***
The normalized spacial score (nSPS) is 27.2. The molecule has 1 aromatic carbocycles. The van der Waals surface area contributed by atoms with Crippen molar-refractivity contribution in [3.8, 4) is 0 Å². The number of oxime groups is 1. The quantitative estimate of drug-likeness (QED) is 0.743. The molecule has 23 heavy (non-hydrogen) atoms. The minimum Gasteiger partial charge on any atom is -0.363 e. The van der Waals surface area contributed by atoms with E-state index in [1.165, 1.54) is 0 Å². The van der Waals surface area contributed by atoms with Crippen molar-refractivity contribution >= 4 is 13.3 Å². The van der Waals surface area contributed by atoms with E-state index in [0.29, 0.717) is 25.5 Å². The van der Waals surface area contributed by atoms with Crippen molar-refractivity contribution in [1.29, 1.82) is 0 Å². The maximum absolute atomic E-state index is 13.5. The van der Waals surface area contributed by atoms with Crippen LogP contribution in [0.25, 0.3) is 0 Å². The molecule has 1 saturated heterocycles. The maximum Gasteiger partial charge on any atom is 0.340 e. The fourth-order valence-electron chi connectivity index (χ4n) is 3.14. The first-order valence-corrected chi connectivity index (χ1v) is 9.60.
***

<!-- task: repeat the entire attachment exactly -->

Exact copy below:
The normalized spacial score (nSPS) is 27.2. The molecule has 1 aromatic carbocycles. The van der Waals surface area contributed by atoms with Crippen molar-refractivity contribution in [3.8, 4) is 0 Å². The number of oxime groups is 1. The quantitative estimate of drug-likeness (QED) is 0.743. The molecule has 23 heavy (non-hydrogen) atoms. The minimum Gasteiger partial charge on any atom is -0.363 e. The van der Waals surface area contributed by atoms with E-state index in [1.165, 1.54) is 0 Å². The van der Waals surface area contributed by atoms with Crippen molar-refractivity contribution >= 4 is 13.3 Å². The van der Waals surface area contributed by atoms with E-state index in [0.29, 0.717) is 25.5 Å². The van der Waals surface area contributed by atoms with Crippen molar-refractivity contribution in [1.29, 1.82) is 0 Å². The maximum absolute atomic E-state index is 13.5. The van der Waals surface area contributed by atoms with Crippen LogP contribution in [0.25, 0.3) is 0 Å². The molecule has 1 saturated heterocycles. The maximum Gasteiger partial charge on any atom is 0.340 e. The fourth-order valence-electron chi connectivity index (χ4n) is 3.14. The first-order valence-corrected chi connectivity index (χ1v) is 9.60.